13                  CHAIRWOMAN WEINSTEIN:  Senator?

14                  CHAIRWOMAN KRUEGER:  Thank you so 

15           much.  

16                  Senator Pete Harckham.

17                  SENATOR HARCKHAM:  Thank you, 

18           Madam Chair.

19                  Commissioner, good afternoon.  Thank 

20           you for your testimony.  Good to see you.

21                  ACTING COMMISSIONER ANNUCCI:  Good to 

22           see you, Senator.

23                  SENATOR HARCKHAM:  And congratulations 

24           on your appointment.  That's good news.


 1                  ACTING COMMISSIONER ANNUCCI:  Thank 

 2           you.

 3                  SENATOR HARCKHAM:  Let's talk a bit 

 4           about medication-assisted treatment.  As we 

 5           know, the largest per-capita group of deaths 

 6           from overdose are from recently released 

 7           folks from incarceration.

 8                  So in the beginning of your testimony 

 9           you alluded to expanding medication-assisted 

10           treatment.  So if you could tell us in detail 

11           what you're doing, but also how we're going 

12           to have a continuum of care so when people 

13           leave from behind the walls to get out into 

14           society, that medication-assisted treatment 

15           prescription is going with them in some sort 

16           of continuity of care.

17                  ACTING COMMISSIONER ANNUCCI:  So let 

18           me first address people leaving.

19                  We've made it a big priority to make 

20           sure that individuals get registered on 

21           Medicaid before they leave.  We've hired a 

22           number of clerks that their job is to go 

23           around and register individuals so that they 

24           have the Medicaid card when they leave.


 1                  We have all forms of MAT right now in 

 2           a number of different facilities.  I may be 

 3           able to give you the breakdown, but we are 

 4           expanding it.  We have methadone, we have 

 5           buprenorphine and -- naltrexone?  I'm sorry, 

 6           it's eluded my mind for a moment.  

 7                  But we're expanding the program now, 

 8           and we were planning to put out an RFP in 

 9           February so that we have one provider that 

10           will be able to respond to all of our 

11           facilities.  Our target is to be able to have 

12           MAT present in 40 facilities I think by 

13           sometime later this year -- I'll get you the 

14           exact month.  But we are moving forward 

15           aggressively with that.  We strongly believe 

16           in it.  It will have to continue with the 

17           appropriate connections to the providers in 

18           the community when we get out.  It's part of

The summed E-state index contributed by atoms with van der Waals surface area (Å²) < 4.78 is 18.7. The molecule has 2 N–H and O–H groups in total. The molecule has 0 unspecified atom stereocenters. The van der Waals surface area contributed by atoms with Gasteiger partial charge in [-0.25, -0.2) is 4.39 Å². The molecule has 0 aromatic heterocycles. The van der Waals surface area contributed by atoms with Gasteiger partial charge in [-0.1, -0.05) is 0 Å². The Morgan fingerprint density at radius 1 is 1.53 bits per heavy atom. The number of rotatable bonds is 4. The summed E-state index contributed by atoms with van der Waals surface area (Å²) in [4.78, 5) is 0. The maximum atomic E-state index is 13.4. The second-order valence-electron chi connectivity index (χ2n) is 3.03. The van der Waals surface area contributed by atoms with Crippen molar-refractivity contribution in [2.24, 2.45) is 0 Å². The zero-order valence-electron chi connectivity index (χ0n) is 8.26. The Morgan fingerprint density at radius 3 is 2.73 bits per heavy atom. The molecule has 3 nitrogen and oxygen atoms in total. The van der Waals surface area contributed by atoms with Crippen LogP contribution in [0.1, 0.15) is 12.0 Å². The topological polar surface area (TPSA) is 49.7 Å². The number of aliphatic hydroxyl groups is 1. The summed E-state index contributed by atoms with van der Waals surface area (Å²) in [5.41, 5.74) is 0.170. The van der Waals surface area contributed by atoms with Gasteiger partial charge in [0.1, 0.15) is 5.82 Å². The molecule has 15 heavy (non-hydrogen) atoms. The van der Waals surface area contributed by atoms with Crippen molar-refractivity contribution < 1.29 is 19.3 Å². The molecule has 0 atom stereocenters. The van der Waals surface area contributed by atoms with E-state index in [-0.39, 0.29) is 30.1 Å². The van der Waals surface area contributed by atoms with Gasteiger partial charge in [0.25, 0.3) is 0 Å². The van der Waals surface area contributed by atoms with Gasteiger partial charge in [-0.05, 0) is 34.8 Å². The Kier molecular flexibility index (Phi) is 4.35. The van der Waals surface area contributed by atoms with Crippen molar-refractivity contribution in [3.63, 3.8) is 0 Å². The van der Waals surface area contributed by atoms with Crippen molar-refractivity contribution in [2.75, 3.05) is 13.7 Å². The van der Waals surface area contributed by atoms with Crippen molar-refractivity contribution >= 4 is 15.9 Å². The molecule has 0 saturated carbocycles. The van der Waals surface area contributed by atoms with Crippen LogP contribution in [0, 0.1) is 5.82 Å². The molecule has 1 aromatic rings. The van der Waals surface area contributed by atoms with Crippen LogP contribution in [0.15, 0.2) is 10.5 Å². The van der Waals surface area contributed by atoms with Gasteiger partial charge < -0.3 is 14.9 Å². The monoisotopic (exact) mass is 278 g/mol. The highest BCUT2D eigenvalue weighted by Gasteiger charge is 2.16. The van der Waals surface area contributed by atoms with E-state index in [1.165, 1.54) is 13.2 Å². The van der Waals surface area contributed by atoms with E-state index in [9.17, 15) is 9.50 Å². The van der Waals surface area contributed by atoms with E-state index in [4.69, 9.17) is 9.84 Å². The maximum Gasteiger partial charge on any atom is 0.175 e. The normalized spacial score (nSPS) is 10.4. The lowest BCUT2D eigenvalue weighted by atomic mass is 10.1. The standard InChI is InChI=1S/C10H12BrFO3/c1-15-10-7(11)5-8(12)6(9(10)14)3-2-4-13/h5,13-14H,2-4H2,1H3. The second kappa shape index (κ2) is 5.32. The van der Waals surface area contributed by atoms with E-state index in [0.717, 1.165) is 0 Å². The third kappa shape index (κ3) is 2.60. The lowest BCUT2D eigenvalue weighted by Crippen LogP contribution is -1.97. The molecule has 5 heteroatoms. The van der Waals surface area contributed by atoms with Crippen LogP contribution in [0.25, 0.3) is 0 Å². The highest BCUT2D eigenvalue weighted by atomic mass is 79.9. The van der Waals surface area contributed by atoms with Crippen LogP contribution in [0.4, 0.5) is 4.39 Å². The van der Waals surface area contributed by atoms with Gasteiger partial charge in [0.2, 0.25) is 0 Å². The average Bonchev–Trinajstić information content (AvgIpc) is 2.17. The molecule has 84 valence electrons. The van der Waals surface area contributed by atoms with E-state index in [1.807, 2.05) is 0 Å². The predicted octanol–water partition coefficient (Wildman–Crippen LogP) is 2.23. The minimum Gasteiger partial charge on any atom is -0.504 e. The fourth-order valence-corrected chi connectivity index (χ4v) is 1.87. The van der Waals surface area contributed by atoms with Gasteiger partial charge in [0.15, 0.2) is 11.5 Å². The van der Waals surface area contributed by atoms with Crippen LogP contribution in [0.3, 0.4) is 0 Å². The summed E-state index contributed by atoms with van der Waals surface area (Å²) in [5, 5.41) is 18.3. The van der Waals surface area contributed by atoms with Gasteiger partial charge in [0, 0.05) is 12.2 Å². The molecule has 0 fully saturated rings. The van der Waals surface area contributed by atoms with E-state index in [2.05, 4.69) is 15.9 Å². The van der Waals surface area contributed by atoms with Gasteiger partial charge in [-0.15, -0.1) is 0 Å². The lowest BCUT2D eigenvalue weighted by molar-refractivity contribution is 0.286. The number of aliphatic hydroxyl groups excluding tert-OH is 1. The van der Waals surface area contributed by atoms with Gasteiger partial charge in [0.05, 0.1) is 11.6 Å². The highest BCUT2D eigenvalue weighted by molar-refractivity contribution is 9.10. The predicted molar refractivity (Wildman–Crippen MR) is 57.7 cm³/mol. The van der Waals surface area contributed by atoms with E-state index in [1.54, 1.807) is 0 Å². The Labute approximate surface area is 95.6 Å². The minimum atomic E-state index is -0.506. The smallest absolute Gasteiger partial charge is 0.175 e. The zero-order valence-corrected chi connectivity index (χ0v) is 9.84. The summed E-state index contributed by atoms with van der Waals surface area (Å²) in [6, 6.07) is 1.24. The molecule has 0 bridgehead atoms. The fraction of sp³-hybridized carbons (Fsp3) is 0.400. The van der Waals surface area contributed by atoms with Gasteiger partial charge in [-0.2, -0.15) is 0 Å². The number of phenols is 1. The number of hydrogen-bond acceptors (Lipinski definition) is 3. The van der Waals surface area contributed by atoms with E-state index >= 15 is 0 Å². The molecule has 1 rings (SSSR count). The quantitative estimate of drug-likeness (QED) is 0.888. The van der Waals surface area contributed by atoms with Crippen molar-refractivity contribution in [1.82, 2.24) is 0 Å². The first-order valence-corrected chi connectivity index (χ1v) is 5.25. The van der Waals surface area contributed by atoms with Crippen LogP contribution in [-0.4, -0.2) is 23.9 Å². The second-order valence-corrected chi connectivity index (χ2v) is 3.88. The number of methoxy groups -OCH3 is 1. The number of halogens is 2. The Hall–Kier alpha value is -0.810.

19           discharge planning.  It is lifesaving.

20                  We also do training for the population 

21           so that they can take with them kits when 

22           they leave to be able to resuscitate someone 

23           who might be on an overdose that they 

24           encounter in the community.


 1                  So it is an initiative we're 

 2           proceeding on multiple fronts.  It is 

 3           lifesaving.  There's no question people dying 

 4           of drug overdoses in the communities is on 

 5           the rise.  We need to do everything possible 

 6           to safeguard that.

 7                  SENATOR HARCKHAM:  Thank you.  That 

 8           all sounds very promising.

 9                  Do you know what the increased number 

10           of individuals from those who are receiving 

11           medication today to when you expand the 

12           program to the other facilities?

13                  ACTING COMMISSIONER ANNUCCI:  I do.  I 

14           have a projection, it was based upon 

15           screening that we've done in the population.  

16           And I have a number, I just don't have it at 

17           my fingertips --

18                  SENATOR HARCKHAM:  If you want to get 

19           it to me offline, that would be great.

20                  ACTING COMMISSIONER ANNUCCI:  Sure, 

21           absolutely, Senator.

22                  SENATOR HARCKHAM:  All right.  Thank 

23           you for your testimony.

24                  CHAIRWOMAN KRUEGER:  Thank you, 


 1           Senator.

 2                  Assemblywoman Weinstein.  

 3                  CHAIRWOMAN WEINSTEIN:  Yes.  Next we 

 4           have Assemblyman Lawler.

 5                  ASSEMBLYMAN LAWLER:  Thank you.  And 

 6           thank you, Commissioner, for being with us. 

 7                  Over the past six months or so I've 

 8           visited Sing Sing, Rikers, and my county 

 9           jail, and one of my biggest takeaways from